Wednesday, August 16, 2006

School's Starting in Chacala, One Week to Go

This is Juan, waiting for the collectivo in Las Varas, the town next to Chacala. Juan paints houses and everything connected with houses (metalwork, insides, outsides, wood furniture, etc) He also paints words on signs and boats and anything you can think of. He is meticulous, neat, hardworking, and has a great color sense. He is usually busy painting gringos' houses these days.

Notice the comfy stools available for your sitting pleasure.
When the afternoon sun hits this side of the street the waiting area shifts over to the shady side. No tree stumps over there though. This is the collectivo stop for Chacala, Alta Vista, El Capomo, and another town I can't think of right now.

I had a nice fast trip in Puerto Vallarta today. A gringo family: father, 5 year old son, and 3 year old daughter, all blondies, got on at San Pancho, on their way to have a day in the big city, including a movie. I haven't seen a movie down here, but mostly because there would be no way to get home at night after a movie.

Anyway, they have been in San Pancho for three years, and the wife has been very involved in setting up a kids program with art and English classes and I don't know what else. And a large Spanish language library. And, according to her husband, she also has books in English.

By coincidence I actually went in the place a few weeks ago when a friend of mine with a rental car drove us to San Pancho for lunch. I walked back to the car from the beach restaurant and noticed an interesting looking shop and went in and looked around. Didn't see any humans though, so it was nice to meet the family. I am hoping to meet the wife sometime when I go down to San Pancho. It would be nice to get books without having to go to PV. Replenishing my supply of books and magazines in English is really my only reason for going down to PV these days. Nice kids, very well behaved. And very cute. It was fun to see little towheads on the bus. They really stood out.

Coming home a man and little (6 years?) boy dressed in cowboys outfits got on the bus to entertain us. The man played the guitar and sang. And the little boy sang with his Dad for the choruses. What a voice! It reminded me me Brenda Lee, if anyone is old enough to remember her. She was about five feet tall and had a truly powerful voice. Anyway, the little boy was darling, and knew it too. Very sweet.

As soon as they got off in Mezcales, another singer got on the bus. I was reading a new "Economist" and didn't notice him get on. And when he started singing I thought it was the radio. And that the bus had stereo, because the voice was coming from behind me. (ridiculous thought). Then I noticed my neighbors were looking toward the back of the bus. I looked too. It was a slight man about 40, with a lovely, lovely voice, like Nat King Cole or someone like that. He sang beautiful love songs (and I could understand almost every word!). It was the nicest ride from Mezcales to Brucerias I have had so far. He only had time to sing five songs, but it was wonderful. Everyone clapped, which is very unusual on a bus. I think it's only the second time I have been on a bus when people clapped for a bus performer.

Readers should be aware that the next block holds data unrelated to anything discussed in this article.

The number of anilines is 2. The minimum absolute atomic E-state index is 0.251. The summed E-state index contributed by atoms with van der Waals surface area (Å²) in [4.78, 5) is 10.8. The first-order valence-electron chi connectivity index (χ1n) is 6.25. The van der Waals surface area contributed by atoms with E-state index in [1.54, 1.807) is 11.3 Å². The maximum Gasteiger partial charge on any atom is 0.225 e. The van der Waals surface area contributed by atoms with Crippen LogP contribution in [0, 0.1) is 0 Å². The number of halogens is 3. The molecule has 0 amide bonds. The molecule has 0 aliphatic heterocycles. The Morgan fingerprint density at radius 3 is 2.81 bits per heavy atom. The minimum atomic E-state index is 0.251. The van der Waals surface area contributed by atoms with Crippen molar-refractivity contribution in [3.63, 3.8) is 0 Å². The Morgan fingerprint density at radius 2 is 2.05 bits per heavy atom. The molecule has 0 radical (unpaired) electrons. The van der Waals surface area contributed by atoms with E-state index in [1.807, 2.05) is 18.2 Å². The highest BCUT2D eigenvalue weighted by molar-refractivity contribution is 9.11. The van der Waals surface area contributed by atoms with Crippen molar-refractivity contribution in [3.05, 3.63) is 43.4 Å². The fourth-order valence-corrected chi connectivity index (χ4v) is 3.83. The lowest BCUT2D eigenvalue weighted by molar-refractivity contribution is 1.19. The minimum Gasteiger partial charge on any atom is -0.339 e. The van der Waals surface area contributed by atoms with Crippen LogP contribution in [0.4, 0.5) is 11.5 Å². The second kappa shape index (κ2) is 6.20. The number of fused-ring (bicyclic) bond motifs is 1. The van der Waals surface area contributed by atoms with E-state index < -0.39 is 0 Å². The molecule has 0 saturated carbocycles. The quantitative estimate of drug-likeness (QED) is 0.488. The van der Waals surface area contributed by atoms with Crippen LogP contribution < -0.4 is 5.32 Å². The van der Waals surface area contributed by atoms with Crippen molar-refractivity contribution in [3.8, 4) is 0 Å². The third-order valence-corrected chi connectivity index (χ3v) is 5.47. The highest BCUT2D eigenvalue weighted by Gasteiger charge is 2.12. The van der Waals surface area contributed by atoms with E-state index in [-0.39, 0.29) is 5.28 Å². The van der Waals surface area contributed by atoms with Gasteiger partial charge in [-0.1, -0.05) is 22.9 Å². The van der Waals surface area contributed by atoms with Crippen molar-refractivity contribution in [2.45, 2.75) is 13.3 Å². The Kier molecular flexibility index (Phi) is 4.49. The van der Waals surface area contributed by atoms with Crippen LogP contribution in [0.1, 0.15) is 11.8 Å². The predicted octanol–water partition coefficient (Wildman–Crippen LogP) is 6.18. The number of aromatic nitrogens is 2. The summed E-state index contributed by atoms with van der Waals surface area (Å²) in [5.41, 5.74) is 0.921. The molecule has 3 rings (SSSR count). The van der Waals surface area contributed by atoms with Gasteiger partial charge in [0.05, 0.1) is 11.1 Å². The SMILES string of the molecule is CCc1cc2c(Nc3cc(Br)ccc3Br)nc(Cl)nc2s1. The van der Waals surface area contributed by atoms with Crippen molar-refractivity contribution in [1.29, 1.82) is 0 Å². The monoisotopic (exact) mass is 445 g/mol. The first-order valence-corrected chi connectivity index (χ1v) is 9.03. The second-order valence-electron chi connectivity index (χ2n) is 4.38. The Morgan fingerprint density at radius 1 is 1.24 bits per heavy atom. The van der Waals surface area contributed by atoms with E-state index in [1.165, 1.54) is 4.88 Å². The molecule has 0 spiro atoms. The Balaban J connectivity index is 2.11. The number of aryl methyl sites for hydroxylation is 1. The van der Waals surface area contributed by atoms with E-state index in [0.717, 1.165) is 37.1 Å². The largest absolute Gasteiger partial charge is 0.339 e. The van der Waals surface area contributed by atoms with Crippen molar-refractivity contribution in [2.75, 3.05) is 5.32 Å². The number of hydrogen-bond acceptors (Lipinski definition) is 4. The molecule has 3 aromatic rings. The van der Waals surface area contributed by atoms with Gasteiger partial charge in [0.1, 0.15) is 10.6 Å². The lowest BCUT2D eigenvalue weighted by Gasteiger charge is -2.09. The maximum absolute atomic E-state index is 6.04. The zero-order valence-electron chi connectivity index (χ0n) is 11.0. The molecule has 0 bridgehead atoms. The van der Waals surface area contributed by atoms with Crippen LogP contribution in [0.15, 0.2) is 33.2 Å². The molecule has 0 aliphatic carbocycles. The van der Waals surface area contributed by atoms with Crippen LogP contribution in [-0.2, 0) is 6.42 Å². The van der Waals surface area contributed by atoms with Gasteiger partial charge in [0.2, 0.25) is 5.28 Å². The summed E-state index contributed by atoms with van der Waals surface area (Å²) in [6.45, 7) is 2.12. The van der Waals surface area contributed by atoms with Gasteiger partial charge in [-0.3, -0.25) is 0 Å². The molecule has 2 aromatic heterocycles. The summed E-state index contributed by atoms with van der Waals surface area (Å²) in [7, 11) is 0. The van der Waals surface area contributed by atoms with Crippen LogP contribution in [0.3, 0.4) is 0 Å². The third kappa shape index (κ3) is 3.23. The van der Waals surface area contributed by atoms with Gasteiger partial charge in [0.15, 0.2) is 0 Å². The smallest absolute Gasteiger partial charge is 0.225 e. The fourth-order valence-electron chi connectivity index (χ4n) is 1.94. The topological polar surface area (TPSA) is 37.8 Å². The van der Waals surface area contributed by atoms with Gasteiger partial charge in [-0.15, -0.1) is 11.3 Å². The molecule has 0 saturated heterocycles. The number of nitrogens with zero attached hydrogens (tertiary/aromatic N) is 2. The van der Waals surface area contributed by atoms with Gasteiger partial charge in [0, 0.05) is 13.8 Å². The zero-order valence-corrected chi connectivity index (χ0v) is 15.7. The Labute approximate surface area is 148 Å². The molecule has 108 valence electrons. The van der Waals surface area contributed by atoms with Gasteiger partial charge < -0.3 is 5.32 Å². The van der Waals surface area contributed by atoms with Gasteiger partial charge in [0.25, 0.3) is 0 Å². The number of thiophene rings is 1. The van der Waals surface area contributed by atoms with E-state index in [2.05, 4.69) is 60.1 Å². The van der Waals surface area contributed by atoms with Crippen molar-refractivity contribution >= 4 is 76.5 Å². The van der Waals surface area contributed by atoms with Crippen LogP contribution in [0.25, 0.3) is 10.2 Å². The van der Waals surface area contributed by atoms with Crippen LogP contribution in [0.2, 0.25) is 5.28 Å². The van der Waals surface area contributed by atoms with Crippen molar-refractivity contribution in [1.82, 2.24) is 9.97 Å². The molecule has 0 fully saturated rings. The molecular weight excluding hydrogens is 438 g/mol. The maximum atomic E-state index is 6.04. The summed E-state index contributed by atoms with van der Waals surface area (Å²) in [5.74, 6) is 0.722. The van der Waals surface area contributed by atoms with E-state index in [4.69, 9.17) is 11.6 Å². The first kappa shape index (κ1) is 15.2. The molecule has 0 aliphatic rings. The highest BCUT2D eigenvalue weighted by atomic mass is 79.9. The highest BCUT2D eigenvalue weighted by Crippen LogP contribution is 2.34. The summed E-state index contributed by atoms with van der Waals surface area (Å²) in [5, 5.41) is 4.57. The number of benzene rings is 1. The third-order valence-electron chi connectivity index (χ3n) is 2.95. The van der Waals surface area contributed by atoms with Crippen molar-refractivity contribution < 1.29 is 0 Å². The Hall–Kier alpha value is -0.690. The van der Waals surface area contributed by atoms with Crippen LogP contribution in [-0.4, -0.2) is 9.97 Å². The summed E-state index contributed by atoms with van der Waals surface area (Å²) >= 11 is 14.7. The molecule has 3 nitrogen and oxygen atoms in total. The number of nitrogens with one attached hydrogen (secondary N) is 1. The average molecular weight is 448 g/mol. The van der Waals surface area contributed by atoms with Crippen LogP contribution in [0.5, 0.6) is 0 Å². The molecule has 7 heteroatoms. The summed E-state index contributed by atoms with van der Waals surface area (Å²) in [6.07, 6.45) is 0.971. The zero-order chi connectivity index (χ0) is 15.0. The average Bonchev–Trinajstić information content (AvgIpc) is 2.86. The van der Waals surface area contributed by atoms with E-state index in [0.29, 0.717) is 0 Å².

While I was gone the CFE (Federal Electric Commission) came to the house and installed wires and miscellaneous hardware on the pole right up to the pole across the "driveway". Maybe they will return tomorrow or next year and finish the job. The electrical contractor also dug the holes today for the giant cement poles going in for Rick and Margaret's and for the Quallie's. Pretty impressive. When I walked up to the poles to set what was happening, three little kids, Alexis, Caeser and W(B)(V)aldo were climbing in and out of the holes. I distracted them from caving in the new holes by fixing the chain on Alexis's.

Alexis, and his cousin W/B/Valdo are starting 1st grade on Monday. He was all excited about getting a haircut tomorrow. I helped Alexis get his new school clothes last week. Going to school is very expensive here. There are special school outfits, more than one, and books, and school supplies, and lunch. And for kids going to Las Varas for school, there is the cost of the collectivo. And miscellanous stuff, constantly. I think the scholarship program in Chacala budgets $70 a month for each kid going to junior or senior high in Las Varas or La Penita. I might have that amount wrong though.

Some of the people who support the scholarship fund for Chacala kids are really incredibly generous. David and Linda are now helping their third child from the same family. She is starting 7th grade next week. Which reminds me, I was telling the man on the bus about the Techos de Mexico program in Chacala, and he seemed interested. Who knows, maybe it will spread some more.

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